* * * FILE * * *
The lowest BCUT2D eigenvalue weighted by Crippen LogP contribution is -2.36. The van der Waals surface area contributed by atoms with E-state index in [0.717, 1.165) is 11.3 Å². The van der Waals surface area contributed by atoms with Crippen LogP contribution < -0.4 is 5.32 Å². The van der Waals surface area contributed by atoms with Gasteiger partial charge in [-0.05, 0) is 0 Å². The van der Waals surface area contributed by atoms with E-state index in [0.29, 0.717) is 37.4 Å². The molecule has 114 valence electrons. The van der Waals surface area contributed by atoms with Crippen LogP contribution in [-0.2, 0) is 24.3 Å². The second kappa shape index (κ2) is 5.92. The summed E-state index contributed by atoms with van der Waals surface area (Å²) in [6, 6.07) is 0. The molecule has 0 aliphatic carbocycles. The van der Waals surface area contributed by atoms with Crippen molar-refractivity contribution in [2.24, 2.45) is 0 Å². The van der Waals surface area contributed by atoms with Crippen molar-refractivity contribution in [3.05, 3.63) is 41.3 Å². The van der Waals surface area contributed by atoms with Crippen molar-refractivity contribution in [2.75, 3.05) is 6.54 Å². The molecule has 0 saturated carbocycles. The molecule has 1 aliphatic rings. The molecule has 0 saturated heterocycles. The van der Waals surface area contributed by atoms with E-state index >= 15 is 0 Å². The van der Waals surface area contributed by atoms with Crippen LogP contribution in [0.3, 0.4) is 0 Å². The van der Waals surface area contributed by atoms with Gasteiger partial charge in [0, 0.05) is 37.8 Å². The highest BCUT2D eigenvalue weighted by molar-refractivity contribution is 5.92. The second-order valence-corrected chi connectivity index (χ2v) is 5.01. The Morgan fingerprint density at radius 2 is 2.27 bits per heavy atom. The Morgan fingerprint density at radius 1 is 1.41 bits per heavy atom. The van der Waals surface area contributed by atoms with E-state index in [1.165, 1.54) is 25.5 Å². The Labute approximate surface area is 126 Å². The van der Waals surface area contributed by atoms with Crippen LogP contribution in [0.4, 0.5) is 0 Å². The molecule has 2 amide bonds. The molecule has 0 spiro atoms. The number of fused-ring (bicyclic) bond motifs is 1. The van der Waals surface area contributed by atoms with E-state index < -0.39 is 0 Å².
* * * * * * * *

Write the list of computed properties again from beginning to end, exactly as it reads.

The lowest BCUT2D eigenvalue weighted by Crippen LogP contribution is -2.36. The van der Waals surface area contributed by atoms with E-state index in [0.717, 1.165) is 11.3 Å². The van der Waals surface area contributed by atoms with Crippen LogP contribution < -0.4 is 5.32 Å². The van der Waals surface area contributed by atoms with Gasteiger partial charge in [-0.05, 0) is 0 Å². The van der Waals surface area contributed by atoms with E-state index in [0.29, 0.717) is 37.4 Å². The molecule has 114 valence electrons. The van der Waals surface area contributed by atoms with Crippen LogP contribution in [-0.2, 0) is 24.3 Å². The second kappa shape index (κ2) is 5.92. The summed E-state index contributed by atoms with van der Waals surface area (Å²) in [6, 6.07) is 0. The molecule has 0 aliphatic carbocycles. The van der Waals surface area contributed by atoms with Crippen molar-refractivity contribution in [2.24, 2.45) is 0 Å². The van der Waals surface area contributed by atoms with Crippen molar-refractivity contribution in [3.05, 3.63) is 41.3 Å². The van der Waals surface area contributed by atoms with Crippen molar-refractivity contribution in [2.75, 3.05) is 6.54 Å². The molecule has 0 saturated carbocycles. The molecule has 1 aliphatic rings. The molecule has 0 saturated heterocycles. The van der Waals surface area contributed by atoms with E-state index >= 15 is 0 Å². The van der Waals surface area contributed by atoms with Crippen LogP contribution in [0.3, 0.4) is 0 Å². The van der Waals surface area contributed by atoms with Gasteiger partial charge in [0, 0.05) is 37.8 Å². The highest BCUT2D eigenvalue weighted by molar-refractivity contribution is 5.92. The second-order valence-corrected chi connectivity index (χ2v) is 5.01. The Morgan fingerprint density at radius 2 is 2.27 bits per heavy atom. The Morgan fingerprint density at radius 1 is 1.41 bits per heavy atom. The van der Waals surface area contributed by atoms with E-state index in [1.165, 1.54) is 25.5 Å². The Labute approximate surface area is 126 Å². The van der Waals surface area contributed by atoms with Crippen LogP contribution in [0.4, 0.5) is 0 Å². The molecule has 2 amide bonds. The molecule has 0 spiro atoms. The number of fused-ring (bicyclic) bond motifs is 1. The van der Waals surface area contributed by atoms with E-state index < -0.39 is 0 Å².